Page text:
Customers will find reasons not to buy when your presentation is out of sync with their buying decisions. To increase your chances of success, you must sequence your presentation to follow the decisions of the customer. When you do, you’ll sell the customer on each buying decision. This is exactly how professional salespeople orchestrate their sales calls.
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Have you ever had a customer that seemed to reject nearly everything that you were presenting? We all have. Research on the customer’s buying decisions has revealed that a customer’s resistance may not be caused by what you present.
Sales Training Research on over 350,000 salespeople has revealed that customer resistance is not be caused by what you present. It comes from improper sequencing of your presentation. This makes sales differentiation difficult and results in lost sales or resistance to your price … Customers will find reasons not to buy when your sales presentation is out of sync with the sequence of their buying decisions. To increase your chances of success, you must sequence your sales presentation to follow the buying decision process. …
Three-quarters of the secret to professional, strategic selling boils down to asking the Best Questions and listening carefully to the answers. Most of the Best Questions have to do with uncovering the crucial, underlying needs your products or services might serve. But you also must know how to sell to a particular account. Using the same strategy for all customers is a big mistake. The issue is, how do you compete for this customer’s business?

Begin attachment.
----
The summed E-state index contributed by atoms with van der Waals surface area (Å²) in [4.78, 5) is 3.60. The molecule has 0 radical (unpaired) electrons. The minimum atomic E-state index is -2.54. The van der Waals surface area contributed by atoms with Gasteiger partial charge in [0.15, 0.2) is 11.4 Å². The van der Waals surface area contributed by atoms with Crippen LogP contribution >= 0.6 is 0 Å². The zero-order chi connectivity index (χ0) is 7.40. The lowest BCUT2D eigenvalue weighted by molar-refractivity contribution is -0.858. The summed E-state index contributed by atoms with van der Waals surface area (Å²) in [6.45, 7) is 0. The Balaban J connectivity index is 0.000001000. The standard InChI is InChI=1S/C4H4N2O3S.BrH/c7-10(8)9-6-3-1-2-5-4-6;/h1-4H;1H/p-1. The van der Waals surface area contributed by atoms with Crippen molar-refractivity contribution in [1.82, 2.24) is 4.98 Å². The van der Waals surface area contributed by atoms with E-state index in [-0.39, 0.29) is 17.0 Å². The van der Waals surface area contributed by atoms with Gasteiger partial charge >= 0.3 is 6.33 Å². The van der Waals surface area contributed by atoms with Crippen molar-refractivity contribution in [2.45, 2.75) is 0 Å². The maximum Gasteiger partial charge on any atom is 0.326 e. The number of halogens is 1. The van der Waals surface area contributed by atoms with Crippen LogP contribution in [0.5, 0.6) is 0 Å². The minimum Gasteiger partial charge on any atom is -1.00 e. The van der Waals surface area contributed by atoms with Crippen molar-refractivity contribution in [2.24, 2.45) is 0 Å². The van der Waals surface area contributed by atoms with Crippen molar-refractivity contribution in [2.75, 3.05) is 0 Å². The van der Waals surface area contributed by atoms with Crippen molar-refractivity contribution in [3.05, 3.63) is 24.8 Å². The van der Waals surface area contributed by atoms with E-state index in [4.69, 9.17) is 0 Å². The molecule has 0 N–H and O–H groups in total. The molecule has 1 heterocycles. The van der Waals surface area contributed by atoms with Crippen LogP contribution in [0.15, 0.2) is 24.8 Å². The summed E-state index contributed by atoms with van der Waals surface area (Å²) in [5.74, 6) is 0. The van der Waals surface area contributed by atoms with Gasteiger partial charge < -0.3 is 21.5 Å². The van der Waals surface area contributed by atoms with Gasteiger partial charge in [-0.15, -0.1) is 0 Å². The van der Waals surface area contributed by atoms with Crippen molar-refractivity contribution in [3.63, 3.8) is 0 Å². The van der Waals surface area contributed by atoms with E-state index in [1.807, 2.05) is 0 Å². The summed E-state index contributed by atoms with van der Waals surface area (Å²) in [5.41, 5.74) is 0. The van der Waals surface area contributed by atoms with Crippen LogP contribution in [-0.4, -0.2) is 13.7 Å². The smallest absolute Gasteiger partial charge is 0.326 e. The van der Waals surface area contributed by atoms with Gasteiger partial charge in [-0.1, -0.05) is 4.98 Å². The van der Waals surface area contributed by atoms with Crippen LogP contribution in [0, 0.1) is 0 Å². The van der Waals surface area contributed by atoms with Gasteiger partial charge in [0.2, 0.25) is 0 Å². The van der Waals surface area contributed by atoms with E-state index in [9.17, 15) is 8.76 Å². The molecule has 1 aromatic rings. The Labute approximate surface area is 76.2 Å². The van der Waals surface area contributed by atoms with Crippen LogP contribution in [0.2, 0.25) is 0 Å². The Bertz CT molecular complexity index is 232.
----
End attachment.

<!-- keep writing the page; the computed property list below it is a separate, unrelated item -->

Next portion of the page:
“All right,” Scott began, happy to demonstrate that he understood and appreciated the system that Christine herself had introduced to Partner Dental. “Action Selling is a step-by-step system for managing a sales call — actually, for managing the entire sales process, from the planning stage to following up after a sale. It’s based on the documented fact that every customer makes five crucial buying decisions in the course of any major sale. And whether the customer realizes it or not, these decisions are always made in the same order.”
Research has proven that customers make five major buying decisions in the course of any major purchase. These decisions are always made in the same order. The first is whether to “buy” the salesperson—you. The second is whether to “buy” your company. Only after those two decisions are made will the customer seriously consider whether to buy your products. This means that you need to …
“The enlightened learn from Action Selling every day. It’s as if the process gives us this magical framework or operating system from which we solve selling problems and grow our skills. Parts of the system, like the way it’s structured around the five buying decisions, are based on research or ‘science.’ But we think of the questioning portion of Action Selling as the ‘artful’ part of selling today. We create or design questions and use them to make masterful sales calls. The benefits we’ve experienced are enormous.”
If your salespeople have studied the Action Selling System, they’re aware of the research-proven fact that every customer makes Five Key Buying Decisions—and always makes them in the same order, whether consciously or not. First the customer decides whether to “buy” the salesperson. Then the salesperson’s company. Then the product. Then the price. Then the time to buy.
If you are looking to compare Best Sales Training Programs, make sure they meet these “best-in-class” criteria: Research-Proven, Process Driven, Based on The 5 Buying Decisions, Focused on Teaching Reps How to Differentiate and In the Cloud – Daily Reinforcement. Use these criteria to measure and select the Best Sales Training program. You’ll be glad you did.
Here is a question from an Action Selling customer who happens to sell industrial pumps: "One of our potential clients is a company that gets bids for pumps from three different suppliers, and then pays an engineer to evaluate the bids and recommend the best buy. If they allowed us to jump in as a fourth bidder, they would have to pay extra to the engineer. They're balking. Our products have a good reputation, but so do the other three bidders. Is there anything we can do? Or must we just accept that we came too late to the party?"